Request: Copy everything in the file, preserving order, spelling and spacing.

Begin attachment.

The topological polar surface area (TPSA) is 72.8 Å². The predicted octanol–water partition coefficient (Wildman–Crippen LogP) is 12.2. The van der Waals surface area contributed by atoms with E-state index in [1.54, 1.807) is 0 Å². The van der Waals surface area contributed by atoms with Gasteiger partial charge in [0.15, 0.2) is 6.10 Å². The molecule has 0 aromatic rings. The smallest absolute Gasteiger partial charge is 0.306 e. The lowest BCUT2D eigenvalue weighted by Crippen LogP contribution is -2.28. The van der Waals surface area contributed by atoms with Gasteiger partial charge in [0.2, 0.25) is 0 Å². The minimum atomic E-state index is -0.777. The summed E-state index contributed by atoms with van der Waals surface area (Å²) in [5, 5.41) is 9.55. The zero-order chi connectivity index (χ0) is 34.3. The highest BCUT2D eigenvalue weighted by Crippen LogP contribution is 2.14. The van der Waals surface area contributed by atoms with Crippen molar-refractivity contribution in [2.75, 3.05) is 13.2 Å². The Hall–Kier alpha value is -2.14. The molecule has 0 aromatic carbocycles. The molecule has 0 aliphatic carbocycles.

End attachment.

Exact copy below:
The topological polar surface area (TPSA) is 72.8 Å². The predicted octanol–water partition coefficient (Wildman–Crippen LogP) is 12.2. The van der Waals surface area contributed by atoms with E-state index in [1.54, 1.807) is 0 Å². The van der Waals surface area contributed by atoms with Gasteiger partial charge in [0.15, 0.2) is 6.10 Å². The molecule has 0 aromatic rings. The smallest absolute Gasteiger partial charge is 0.306 e. The lowest BCUT2D eigenvalue weighted by Crippen LogP contribution is -2.28. The van der Waals surface area contributed by atoms with Gasteiger partial charge in [0.2, 0.25) is 0 Å². The minimum atomic E-state index is -0.777. The summed E-state index contributed by atoms with van der Waals surface area (Å²) in [5, 5.41) is 9.55. The zero-order chi connectivity index (χ0) is 34.3. The highest BCUT2D eigenvalue weighted by Crippen LogP contribution is 2.14. The van der Waals surface area contributed by atoms with Crippen molar-refractivity contribution in [2.75, 3.05) is 13.2 Å². The Hall–Kier alpha value is -2.14. The molecule has 0 aromatic carbocycles. The molecule has 0 aliphatic carbocycles.